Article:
Kombucha: The Health Elixir
Kombucha is not always love at first sip. For some it is an acquired taste, while others may never learn to love the tart, effervescent beverage. But for those who do incorporate the tonic into their diet, it can be a thirst-quenching accompaniment to everything from pizza to Eggs Benedict or light lunch salads, and it comes chock-full of health benefits.
Kombucha is fermented tea, often flavored with herbs, spices, fruits and syrups, resulting in a tangy, carbonated drink. “Being a lightly acidic ferment, it will have a natural tanginess that may feel foreign at first, but quickly becomes a sought-after flavor as the body readjusts away from sugary drinks and foods,” says Hannah Crum, coauthor of The Big Book of Kombucha (Storey Publishing), which offers step-by-step instructions, troubleshooting guides and more than 250 flavor combinations for the home-brewer.
Purported as everything from a cure-all to snake oil, kombucha is, in reality, neither, says Crum. Rather, it is a healthy elixir that promotes overall health in a variety of bodily systems, including the digestive, metabolic, immune and cellular, which can be attributed to stress relief, increased energy levels, improved eyesight and more. Once essential to human survival as a way to preserve foods, fermentation is experiencing a much-deserved renaissance thanks to the beneficial bacteria—probiotics—that live (literally) in these pre-digested foods.
Because the human microbiome is comprised of 10 trillion human cells and 90 trillion bacterial cells, balance in the gut microbiome is fundamental to overall health. Crum and co-author Alex LaGory have run Kombucha Kamp —a one-stop shop and online resource center for all things kombucha—since 2004. They have a motto: “Trust your gut!”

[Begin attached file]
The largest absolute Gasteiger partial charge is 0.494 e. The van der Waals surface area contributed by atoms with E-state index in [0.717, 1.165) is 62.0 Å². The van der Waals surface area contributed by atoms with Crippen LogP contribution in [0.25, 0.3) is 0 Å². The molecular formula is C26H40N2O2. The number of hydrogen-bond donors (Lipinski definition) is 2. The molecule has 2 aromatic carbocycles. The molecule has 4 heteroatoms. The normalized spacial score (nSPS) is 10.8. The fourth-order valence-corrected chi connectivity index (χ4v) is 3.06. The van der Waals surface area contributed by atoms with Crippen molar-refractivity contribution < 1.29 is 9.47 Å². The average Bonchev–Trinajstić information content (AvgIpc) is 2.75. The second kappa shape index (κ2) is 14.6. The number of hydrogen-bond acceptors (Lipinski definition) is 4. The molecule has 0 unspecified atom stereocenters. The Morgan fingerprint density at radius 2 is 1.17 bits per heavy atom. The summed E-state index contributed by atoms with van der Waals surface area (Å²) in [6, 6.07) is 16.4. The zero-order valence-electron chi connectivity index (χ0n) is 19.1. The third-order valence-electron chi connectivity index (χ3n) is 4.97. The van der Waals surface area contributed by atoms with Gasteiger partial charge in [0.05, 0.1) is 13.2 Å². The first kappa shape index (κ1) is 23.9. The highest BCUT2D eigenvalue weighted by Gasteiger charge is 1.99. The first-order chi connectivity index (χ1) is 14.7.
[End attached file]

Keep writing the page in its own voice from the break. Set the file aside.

When purchasing kombucha at the store, is there anything we should be aware of?
Most kombuchas in the market today are unpasteurized because many of the health benefits are derived from the living bacteria and yeast in the beverage. So look for the term “raw” or “unpasteurized” on the label.
Also, all kombucha uses some form of sugar for the fermentation process, so don’t let those that don’t include “sugar” on the label fool you into thinking there wasn’t any used in the fermentation process.
Unfortunately, just like yogurt, in order to produce kombucha on a larger scale, certain aspects of the fermentation process are changed, which means they often aren’t as microbially diverse as a traditional culture or they may have other non-native probiotics added. Many brands are also certified organic, so look for the organic label to confirm. The benefit to choosing organic kombucha is that there are less pesticides used for the cultivation of tea which is beneficial to both human and planet.
What is your advice for someone who is trying kombucha for the first time?
Kombucha can have a fairly immediate impact on a digestive system unaccustomed to living foods. Everybody has different sensitivities, so consuming it on an empty stomach will allow the body to feel how it is working in the system.
Many people do report a craving for it. The reality is that the body is eager to receive nutrition in a living form, including the organic acids and B vitamins, so it may be that the body is attempting to rebalance or renutrify after a long time of not receiving that nutrition. Over time, as the body rebalances, those cravings are reduced and consumption levels may taper off depending on what the body needs.
Is kombucha difficult to make at home?
Almost everyone reading this today has the necessary ingredients for brewing their own kombucha at home in their kitchen: tea and sugar. What most people do not have is the kombucha culture. Called a SCOBY (symbiotic culture of bacteria and yeast), this unique matrix of bacterial cellulose and yeast strands, along with sufficient starter liquid, transforms the tea and sugar into kombucha with just a bit of warmth and patience.
Some people will grow a culture from a commercial product and one that yields a SCOBY is a great way to test if it is truly a raw or vibrant product.
A reputable supplier will include a full-size culture, plenty of starter liquid (at least 1 cup per gallon), detailed instructions and support. Also, since the culture reproduces, provided you care for it properly, you only need to buy one. Or grab one from a trusted friend!
By: Laura Beans Organic Spa Magazine